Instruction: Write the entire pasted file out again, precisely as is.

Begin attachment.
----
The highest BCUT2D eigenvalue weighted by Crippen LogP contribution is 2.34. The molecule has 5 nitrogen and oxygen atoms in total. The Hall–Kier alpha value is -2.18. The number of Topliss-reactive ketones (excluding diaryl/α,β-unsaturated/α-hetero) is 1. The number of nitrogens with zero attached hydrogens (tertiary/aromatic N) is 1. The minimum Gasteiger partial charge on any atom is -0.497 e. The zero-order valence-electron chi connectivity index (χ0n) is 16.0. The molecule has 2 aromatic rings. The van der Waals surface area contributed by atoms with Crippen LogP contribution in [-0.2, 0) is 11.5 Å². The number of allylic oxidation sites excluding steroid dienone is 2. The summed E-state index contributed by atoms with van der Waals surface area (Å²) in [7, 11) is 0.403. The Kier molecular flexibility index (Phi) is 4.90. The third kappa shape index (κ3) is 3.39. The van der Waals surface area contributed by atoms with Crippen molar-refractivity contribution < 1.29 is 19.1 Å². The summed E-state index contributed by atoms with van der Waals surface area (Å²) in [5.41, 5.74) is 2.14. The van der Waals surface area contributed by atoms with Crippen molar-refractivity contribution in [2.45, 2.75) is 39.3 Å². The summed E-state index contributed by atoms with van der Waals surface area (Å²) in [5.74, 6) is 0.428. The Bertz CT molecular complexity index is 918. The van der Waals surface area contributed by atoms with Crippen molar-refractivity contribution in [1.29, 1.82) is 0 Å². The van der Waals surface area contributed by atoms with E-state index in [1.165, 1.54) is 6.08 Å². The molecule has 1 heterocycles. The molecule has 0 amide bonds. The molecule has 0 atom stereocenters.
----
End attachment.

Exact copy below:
The highest BCUT2D eigenvalue weighted by Crippen LogP contribution is 2.34. The molecule has 5 nitrogen and oxygen atoms in total. The Hall–Kier alpha value is -2.18. The number of Topliss-reactive ketones (excluding diaryl/α,β-unsaturated/α-hetero) is 1. The number of nitrogens with zero attached hydrogens (tertiary/aromatic N) is 1. The minimum Gasteiger partial charge on any atom is -0.497 e. The zero-order valence-electron chi connectivity index (χ0n) is 16.0. The molecule has 2 aromatic rings. The van der Waals surface area contributed by atoms with Crippen LogP contribution in [-0.2, 0) is 11.5 Å². The number of allylic oxidation sites excluding steroid dienone is 2. The summed E-state index contributed by atoms with van der Waals surface area (Å²) in [7, 11) is 0.403. The Kier molecular flexibility index (Phi) is 4.90. The third kappa shape index (κ3) is 3.39. The van der Waals surface area contributed by atoms with Crippen molar-refractivity contribution < 1.29 is 19.1 Å². The summed E-state index contributed by atoms with van der Waals surface area (Å²) in [5.41, 5.74) is 2.14. The van der Waals surface area contributed by atoms with Crippen molar-refractivity contribution in [2.45, 2.75) is 39.3 Å². The summed E-state index contributed by atoms with van der Waals surface area (Å²) in [5.74, 6) is 0.428. The Bertz CT molecular complexity index is 918. The van der Waals surface area contributed by atoms with Crippen molar-refractivity contribution in [1.29, 1.82) is 0 Å². The van der Waals surface area contributed by atoms with E-state index in [1.165, 1.54) is 6.08 Å². The molecule has 1 heterocycles. The molecule has 0 amide bonds. The molecule has 0 atom stereocenters.